Statement by H.E. Ambassador Joaquín Alexander Maza Martelli President of the Human Rights Council, General Assembly Hall, 2 November 2017, New York
Thank you, Mr. Vice-President.
Ladies and gentlemen,
It is an honour to present the annual report of the Human Rights Council to this General Assembly. I would like to begin by congratulating the fifteen recently elected Members of the Human Rights Council. I have full confidence that all Members will work hard to uphold the promotion and protection of human rights.
At the beginning of my Presidency, I expressed the original words that gave life to t my mission in the Council: “to promote the universal respect for the protection of all human rights and fundamental freedoms for all, without distinction of any kind; to address situations of violations of human rights, including gross and systematic violations; to promote the effective coordination and the mainstreaming of human rights within the United Nations system; and to be guided by the principles of universality, impartiality, objectivity and non-selectivity, constructive international dialogue and cooperation.” These principles of General Assembly resolution 60/251 have guided my Presidency this year.
The work of the Human Rights Council is consolidated in the report before you, which contains the activities as well as the resolutions, decisions, and President’s statements adopted by the Council at its regular sessions this year as well as the special session held in 14 December 2016.
During the year, the Human Rights Council has proactively addressed human rights issues through its country specific as well as thematic mandates. Over the course of its three regular sessions, the Council adopted a total of 114 resolutions, President’s statements and decisions; 80 of which were adopted without a vote. And under its Universal Periodic Review mechanism, the Council will have reviewed by the end of this year the fulfilment by 28 States of their human rights obligations.
I am also happy to report that the Council once again saw increased participation from Small Island Developing States and Least Developed Countries, thanks to the Voluntary Technical Assistance Trust Fund that supported 27 delegates and fellows coming from 26 countries.
Among the country-specific situations that the Council addressed this year, the situation in Myanmar deserved special attention. In addition to the report and the oral update of the Special Rapporteur on the situation of human rights in Myanmar, the Council created during its 34th session the Independent International Fact-Finding Mission “to establish the facts and circumstances of the alleged recent human rights violations by military and security forces, and abuses, in Myanmar, in particular in Rakhine State” (resolution 34/22). Subsequent to hearing the oral update of and holding an interactive dialogue with the fact-finding mission during its 36th session, the Council decided to extend its mandate until September 2018 (decision 36/115).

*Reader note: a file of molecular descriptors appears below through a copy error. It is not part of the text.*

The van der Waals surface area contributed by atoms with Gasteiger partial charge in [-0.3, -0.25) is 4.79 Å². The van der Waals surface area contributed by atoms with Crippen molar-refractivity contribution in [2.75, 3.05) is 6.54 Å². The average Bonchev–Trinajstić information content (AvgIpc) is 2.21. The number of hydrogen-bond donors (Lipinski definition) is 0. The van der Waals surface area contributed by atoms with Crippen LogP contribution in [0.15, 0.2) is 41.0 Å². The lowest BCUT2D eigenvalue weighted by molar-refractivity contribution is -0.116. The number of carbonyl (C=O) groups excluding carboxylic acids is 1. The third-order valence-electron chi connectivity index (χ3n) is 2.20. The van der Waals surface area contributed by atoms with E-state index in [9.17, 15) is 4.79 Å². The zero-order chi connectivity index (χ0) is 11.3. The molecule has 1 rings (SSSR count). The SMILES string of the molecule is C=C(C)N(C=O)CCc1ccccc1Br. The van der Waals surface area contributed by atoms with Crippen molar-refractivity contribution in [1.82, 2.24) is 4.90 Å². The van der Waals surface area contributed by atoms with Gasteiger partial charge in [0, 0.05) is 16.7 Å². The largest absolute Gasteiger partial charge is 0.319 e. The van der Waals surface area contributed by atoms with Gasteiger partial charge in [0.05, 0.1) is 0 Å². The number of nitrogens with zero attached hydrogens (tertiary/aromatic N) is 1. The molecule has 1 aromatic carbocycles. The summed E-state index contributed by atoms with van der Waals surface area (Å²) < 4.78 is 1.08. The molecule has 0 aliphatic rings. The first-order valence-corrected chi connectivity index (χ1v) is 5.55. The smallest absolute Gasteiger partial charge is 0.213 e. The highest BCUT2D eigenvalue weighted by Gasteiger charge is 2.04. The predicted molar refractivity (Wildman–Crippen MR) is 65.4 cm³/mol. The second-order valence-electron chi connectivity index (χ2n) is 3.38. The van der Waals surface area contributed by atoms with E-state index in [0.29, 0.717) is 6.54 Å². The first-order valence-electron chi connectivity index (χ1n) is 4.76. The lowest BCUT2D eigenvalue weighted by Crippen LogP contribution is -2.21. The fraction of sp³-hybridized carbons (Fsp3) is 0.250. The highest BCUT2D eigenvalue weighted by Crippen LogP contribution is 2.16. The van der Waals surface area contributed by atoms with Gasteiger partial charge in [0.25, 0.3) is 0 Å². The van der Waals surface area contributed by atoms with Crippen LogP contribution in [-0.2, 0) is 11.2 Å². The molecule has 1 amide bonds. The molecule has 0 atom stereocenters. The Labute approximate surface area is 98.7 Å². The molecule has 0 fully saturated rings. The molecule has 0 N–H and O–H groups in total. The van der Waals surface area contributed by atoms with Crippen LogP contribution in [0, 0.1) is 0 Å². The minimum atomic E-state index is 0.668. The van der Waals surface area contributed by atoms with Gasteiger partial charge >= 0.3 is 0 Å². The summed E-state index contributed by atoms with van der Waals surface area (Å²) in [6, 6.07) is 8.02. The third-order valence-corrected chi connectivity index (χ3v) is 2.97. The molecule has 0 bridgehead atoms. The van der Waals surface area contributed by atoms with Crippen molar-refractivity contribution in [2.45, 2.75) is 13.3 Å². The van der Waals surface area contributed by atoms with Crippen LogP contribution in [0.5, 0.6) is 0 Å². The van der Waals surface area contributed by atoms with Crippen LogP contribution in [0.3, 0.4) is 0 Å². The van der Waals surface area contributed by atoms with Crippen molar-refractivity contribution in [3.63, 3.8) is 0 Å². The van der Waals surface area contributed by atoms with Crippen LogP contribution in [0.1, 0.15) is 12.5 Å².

The Human Rights Council also considered the human rights situation in Syria. Interactive dialogues with the Independent International Commission of Inquiry on the Syrian Arab Republic were held during all three of its regular sessions this year. The Council also extended the mandate of the Commission for another year (resolution 34/26). Moreover, the Council held during its 34th session a panel discussion that provided an opportunity for victims to give testimonies including on specific cases of enforced disappearances and arbitrary detention, and in September the Council decided “to convene a high-level panel discussion on violations of the human rights of children in the Syrian Arab Republic at the thirty-seventh session” (resolution 36/20) to be held in March 2018.
In light of the findings of the Commission on Human Rights in South Sudan and considering the human rights situation there, the Council held a special session on the situation of human rights in South Sudan on 14 December of last year. During its 34th session in March of this year, the Council considered the comprehensive written report of the Commission on Human Rights, which was followed by an interactive dialogue. The Council subsequently extended the mandate of the Commission on Human Rights for another year and requested that it, inter alia, “collect and preserve evidence of ... gross violations and abuses of human rights” and “make such information available ... to all transitional justice mechanisms” (resolution 34/25). The Council also urged “the speedy establishment of an independent hybrid court by the African Union Commission to investigate and prosecute those responsible for violations or abuses of international human rights and international humanitarian law” (resolution 34/25).